The need for a monitor is clear. Iran’s dismal human rights record has only been getting worse, with the Iranian government going on an “execution binge” and severe penalties for political dissent that have even landed 28 journalists and 9 bloggers in prison.

An independent human rights monitor can provide greater transparency and protect victims by focusing international attention and scrutiny on the Iranian government’s abuses. In fact, a recent study by the Brookings Institution found that human rights monitors are “one of the most effective tools of the international human rights system.”

A human rights monitor was in place for Iran from 1984 to 2002, and Iran’s human rights situation did improve over that time. But the vote to renew the monitor lost by one vote in 2002, while the United States was absent from the UN Human Rights Commission under the Bush administration. Instead, the United States was left to criticize Iran from afar with nothing concrete to actually show for it. Now we see the Obama administration picking up the pieces and rebuilding the international consensus necessary to have a measurable impact on this issue. However, if Ros-Lehtinen gets her way, the effort will come to a crashing halt and a unique opportunity to truly support human rights in Iran would be squandered.

In the case of Iran, a monitor is especially important since the Iranian government is surprisingly sensitive to criticism of its human rights violations.  The New York Times’ former Iran correspondent, Nazila Fathi, recently testified that international pressure on human rights makes a difference. She explained that the government constantly pressured her not to report cases of human rights violations or the number of executions that took place, and that pressure was reduced on prisoners when their cases were publicized or when the international community issued statements of concern.

Perhaps this is why Iran’s government has worked so feverishly at the UN and the HRC to block efforts to scrutinize its human rights violations. Recent reports from diplomats in Geneva indicate that Iran lobbied the often-sympathetic Organization of Islamic Conference and Non-Aligned Movement states on the HRC to block the vote to establish a monitor. But like its bid to join the HRC last year, Iran’s efforts were thwarted thanks to the vigorous efforts of the United States at the international human rights body.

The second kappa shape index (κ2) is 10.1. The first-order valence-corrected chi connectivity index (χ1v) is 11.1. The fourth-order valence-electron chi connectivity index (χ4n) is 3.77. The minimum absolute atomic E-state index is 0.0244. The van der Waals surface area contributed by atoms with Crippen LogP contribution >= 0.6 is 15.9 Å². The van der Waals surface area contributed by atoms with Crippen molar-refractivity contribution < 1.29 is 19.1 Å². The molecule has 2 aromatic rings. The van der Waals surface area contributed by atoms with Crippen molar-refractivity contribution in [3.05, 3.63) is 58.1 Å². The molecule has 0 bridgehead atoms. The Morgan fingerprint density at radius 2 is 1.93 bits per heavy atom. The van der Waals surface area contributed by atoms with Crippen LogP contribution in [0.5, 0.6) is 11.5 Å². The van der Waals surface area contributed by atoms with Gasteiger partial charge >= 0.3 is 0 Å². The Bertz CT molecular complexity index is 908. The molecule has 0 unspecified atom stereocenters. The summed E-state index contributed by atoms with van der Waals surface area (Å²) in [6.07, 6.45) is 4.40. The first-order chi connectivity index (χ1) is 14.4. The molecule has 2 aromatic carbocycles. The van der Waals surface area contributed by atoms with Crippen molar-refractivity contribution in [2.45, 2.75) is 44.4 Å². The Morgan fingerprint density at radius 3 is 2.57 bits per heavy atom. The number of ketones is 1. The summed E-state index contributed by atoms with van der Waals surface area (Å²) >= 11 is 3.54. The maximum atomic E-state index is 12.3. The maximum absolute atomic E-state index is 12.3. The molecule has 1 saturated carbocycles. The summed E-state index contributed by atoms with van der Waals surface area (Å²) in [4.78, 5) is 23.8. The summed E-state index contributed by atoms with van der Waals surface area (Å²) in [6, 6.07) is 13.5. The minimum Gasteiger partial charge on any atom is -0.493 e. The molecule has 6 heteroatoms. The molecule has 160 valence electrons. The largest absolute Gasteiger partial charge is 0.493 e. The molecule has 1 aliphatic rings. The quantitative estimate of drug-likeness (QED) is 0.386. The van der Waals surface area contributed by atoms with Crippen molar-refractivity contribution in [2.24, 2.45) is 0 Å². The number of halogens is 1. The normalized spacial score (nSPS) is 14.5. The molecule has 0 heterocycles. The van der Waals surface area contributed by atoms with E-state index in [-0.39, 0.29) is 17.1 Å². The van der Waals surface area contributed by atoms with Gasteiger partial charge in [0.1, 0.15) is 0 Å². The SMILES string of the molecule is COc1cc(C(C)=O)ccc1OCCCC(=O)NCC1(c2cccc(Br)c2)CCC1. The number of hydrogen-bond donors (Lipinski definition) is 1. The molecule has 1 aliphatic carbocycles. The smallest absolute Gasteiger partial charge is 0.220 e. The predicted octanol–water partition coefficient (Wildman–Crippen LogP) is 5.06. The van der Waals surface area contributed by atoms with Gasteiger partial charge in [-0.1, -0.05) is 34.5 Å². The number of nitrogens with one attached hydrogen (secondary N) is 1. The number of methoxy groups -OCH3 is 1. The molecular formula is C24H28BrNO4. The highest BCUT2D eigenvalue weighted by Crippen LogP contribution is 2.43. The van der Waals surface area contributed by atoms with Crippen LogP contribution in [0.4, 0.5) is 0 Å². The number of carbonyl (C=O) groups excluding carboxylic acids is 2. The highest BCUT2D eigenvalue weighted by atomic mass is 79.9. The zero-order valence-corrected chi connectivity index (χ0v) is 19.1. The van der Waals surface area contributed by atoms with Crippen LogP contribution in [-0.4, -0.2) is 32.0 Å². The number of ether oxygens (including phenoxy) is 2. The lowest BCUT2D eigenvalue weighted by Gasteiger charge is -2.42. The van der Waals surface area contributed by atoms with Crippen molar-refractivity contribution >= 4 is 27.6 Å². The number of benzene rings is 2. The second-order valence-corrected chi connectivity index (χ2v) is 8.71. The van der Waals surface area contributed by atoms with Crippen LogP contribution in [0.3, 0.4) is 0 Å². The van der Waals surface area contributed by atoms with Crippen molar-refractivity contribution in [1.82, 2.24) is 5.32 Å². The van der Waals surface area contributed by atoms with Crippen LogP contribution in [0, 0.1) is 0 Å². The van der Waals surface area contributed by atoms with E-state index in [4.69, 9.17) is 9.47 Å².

As the U.S. Deputy Assistant Secretary of State Suzanne Nossel said at the National Iranian American Council’s recent human rights conference on Capitol Hill, an international rights monitor “carries the imprimatur of the entire international community, and in this case would deliver information and messages that would be difficult for Tehran to dismiss or counter.” In short, an international human rights monitor has more credibility and carries more weight than the statements of any one country.

There’s little likelihood that this success will sway Chairwoman Ros-Lehtinen from pushing forward her legislation attacking U.S. participation at the HRC. Skeptics will argue that the action came too late, although the inconvenient truth is that the United States was reluctant to press the issue earlier, fearing it would divert political capital from its efforts to increase international sanctions to punish Iran for its nuclear program. But in Iran’s century long struggle for democracy, it is better for international action on human rights to have come late than never. And it is safe to say that this action would have never happened without strong backing from the United States. 

So while Iran’s diplomats, including its Deputy Foreign Minister, lost the battle at the United Nations Human Rights Council, they can take comfort that if Ros-Lehtinen succeeds their job will be much easier next time. But for now, the Iranian people can take comfort that the international community is finally answering their call for human rights.

David Elliott is the assistant policy director for the National Iranian American Council.